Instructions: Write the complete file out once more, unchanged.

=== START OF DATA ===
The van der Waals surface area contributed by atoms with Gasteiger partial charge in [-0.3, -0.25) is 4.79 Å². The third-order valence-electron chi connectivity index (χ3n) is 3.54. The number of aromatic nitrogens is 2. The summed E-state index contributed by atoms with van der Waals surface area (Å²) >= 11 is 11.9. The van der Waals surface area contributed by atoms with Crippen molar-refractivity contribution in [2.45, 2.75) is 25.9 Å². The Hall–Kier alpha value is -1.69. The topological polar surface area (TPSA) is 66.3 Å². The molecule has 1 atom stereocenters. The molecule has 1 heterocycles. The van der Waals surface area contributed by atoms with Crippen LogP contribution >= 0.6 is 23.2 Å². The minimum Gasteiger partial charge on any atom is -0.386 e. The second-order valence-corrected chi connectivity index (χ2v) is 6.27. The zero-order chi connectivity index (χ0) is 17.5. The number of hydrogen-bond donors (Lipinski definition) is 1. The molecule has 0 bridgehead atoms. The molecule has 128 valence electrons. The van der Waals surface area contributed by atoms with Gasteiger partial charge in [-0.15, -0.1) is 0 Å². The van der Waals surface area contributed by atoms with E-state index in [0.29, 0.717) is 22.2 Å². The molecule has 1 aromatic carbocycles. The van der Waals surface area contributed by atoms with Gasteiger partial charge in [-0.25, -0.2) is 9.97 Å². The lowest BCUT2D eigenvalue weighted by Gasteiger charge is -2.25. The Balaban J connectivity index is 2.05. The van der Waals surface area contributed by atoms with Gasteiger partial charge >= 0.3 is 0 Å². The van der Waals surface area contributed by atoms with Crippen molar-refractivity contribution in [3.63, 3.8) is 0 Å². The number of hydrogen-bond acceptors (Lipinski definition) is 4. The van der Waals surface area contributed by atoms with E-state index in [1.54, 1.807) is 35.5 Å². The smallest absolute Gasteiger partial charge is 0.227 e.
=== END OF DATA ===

The van der Waals surface area contributed by atoms with Gasteiger partial charge in [-0.3, -0.25) is 4.79 Å². The third-order valence-electron chi connectivity index (χ3n) is 3.54. The number of aromatic nitrogens is 2. The summed E-state index contributed by atoms with van der Waals surface area (Å²) >= 11 is 11.9. The van der Waals surface area contributed by atoms with Crippen molar-refractivity contribution in [2.45, 2.75) is 25.9 Å². The Hall–Kier alpha value is -1.69. The topological polar surface area (TPSA) is 66.3 Å². The molecule has 1 atom stereocenters. The molecule has 1 heterocycles. The van der Waals surface area contributed by atoms with Crippen LogP contribution >= 0.6 is 23.2 Å². The minimum Gasteiger partial charge on any atom is -0.386 e. The second-order valence-corrected chi connectivity index (χ2v) is 6.27. The zero-order chi connectivity index (χ0) is 17.5. The number of hydrogen-bond donors (Lipinski definition) is 1. The molecule has 0 bridgehead atoms. The molecule has 128 valence electrons. The van der Waals surface area contributed by atoms with Gasteiger partial charge in [-0.15, -0.1) is 0 Å². The van der Waals surface area contributed by atoms with E-state index in [0.29, 0.717) is 22.2 Å². The molecule has 1 aromatic carbocycles. The van der Waals surface area contributed by atoms with Gasteiger partial charge in [-0.25, -0.2) is 9.97 Å². The lowest BCUT2D eigenvalue weighted by Gasteiger charge is -2.25. The Balaban J connectivity index is 2.05. The van der Waals surface area contributed by atoms with Gasteiger partial charge >= 0.3 is 0 Å². The van der Waals surface area contributed by atoms with Crippen molar-refractivity contribution in [3.63, 3.8) is 0 Å². The number of hydrogen-bond acceptors (Lipinski definition) is 4. The van der Waals surface area contributed by atoms with E-state index in [1.54, 1.807) is 35.5 Å². The smallest absolute Gasteiger partial charge is 0.227 e.